When Caroline Magerl was a child, she dared herself to walk toward the end of a pier with her eyes closed. The idea was to stop before the edge. She fell into the water of course.
When Caroline paints, she feels much the same. The choices are often intuitive and the results are at once a surprise and a recollection. There emerges a pattern of conflict, a sense that she must go where things are inverted so a new thing can emerge, a synthesis.
Age can weary us but it can also give us the space to think.
Artist Caroline Magerl has found this space after many years on the run, emotionally and physically. The result is a unique and intimate body of work that peeps inside the unconscious self, tapping into dreams to find a visual language to express one’s journey in life.
Born in 1964, Magerl arrived in Australia from Germany in 1966 with her mother and father . She lived on the fringe of Sydney's suburbia until she was seven when her parents set sail on the 45 foot boat her father had built in the backyard. So started a peripitatic, rootless existence that saw Magerl go to ten different schools by the time she was 15. “I have often wondered what drove my mother and father. Outwardly it looked like romantic escapism, inwardly there was a deep sense of unease in our family .”
Magerl had started to notate her “‘memorable and sometimes shattering dreams’, which were to become a huge influence on her work. In 2001 she moved to Eumundi, a village in the coastal hinterland of Queensland, Australia, where she began painting fulltime and exhibiting. This was a busy time with sell-out shows and important connections made with key figures such as the late Sydney art gallery owner Eva Breuer.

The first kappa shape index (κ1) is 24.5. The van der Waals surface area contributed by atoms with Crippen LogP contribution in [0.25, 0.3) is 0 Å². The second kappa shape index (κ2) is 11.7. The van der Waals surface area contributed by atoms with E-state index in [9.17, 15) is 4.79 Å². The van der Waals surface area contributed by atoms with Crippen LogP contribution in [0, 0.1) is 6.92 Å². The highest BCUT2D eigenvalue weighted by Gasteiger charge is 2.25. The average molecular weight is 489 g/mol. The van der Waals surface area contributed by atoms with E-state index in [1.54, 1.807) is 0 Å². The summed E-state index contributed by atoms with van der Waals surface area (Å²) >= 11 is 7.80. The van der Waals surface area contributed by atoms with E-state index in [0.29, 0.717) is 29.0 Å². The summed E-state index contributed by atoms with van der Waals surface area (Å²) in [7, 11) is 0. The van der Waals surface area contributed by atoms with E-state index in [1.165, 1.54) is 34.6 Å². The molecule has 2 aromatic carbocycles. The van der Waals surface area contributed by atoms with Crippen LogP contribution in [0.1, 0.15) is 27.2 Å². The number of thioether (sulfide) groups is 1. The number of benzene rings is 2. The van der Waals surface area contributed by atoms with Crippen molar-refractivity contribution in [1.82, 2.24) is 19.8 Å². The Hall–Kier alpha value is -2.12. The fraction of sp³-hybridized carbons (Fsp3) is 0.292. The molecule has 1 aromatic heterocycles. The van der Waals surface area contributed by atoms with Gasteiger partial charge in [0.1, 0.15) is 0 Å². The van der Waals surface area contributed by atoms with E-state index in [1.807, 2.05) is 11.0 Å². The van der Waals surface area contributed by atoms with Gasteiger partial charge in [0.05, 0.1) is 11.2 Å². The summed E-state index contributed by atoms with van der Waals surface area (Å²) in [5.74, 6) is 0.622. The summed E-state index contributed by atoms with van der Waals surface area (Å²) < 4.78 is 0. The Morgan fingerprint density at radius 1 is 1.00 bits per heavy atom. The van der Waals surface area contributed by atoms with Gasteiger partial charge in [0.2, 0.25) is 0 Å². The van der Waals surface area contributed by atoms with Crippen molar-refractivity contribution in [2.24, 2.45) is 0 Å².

In 2006 Magerl was on the move again, this time to Canberra to learn printmaking at the Megalo print studio, studying under Deborah Perrow , master printmaker formally employed at the Bodleian Library in Cambridge. Magerl excelled in this medium and now has her own press at home.
Now living in Buderim, Queensland, with her husband and teenage daughter, Magerl has seen her interest in portraiture grow over the past few years and has completed many beautiful and true portraits of her daughter and friends. Children’s books remain a great love and in 2012 she was awarded a grant from the Australia Council for the Arts to do a picture book for children where she creates both words and pictures.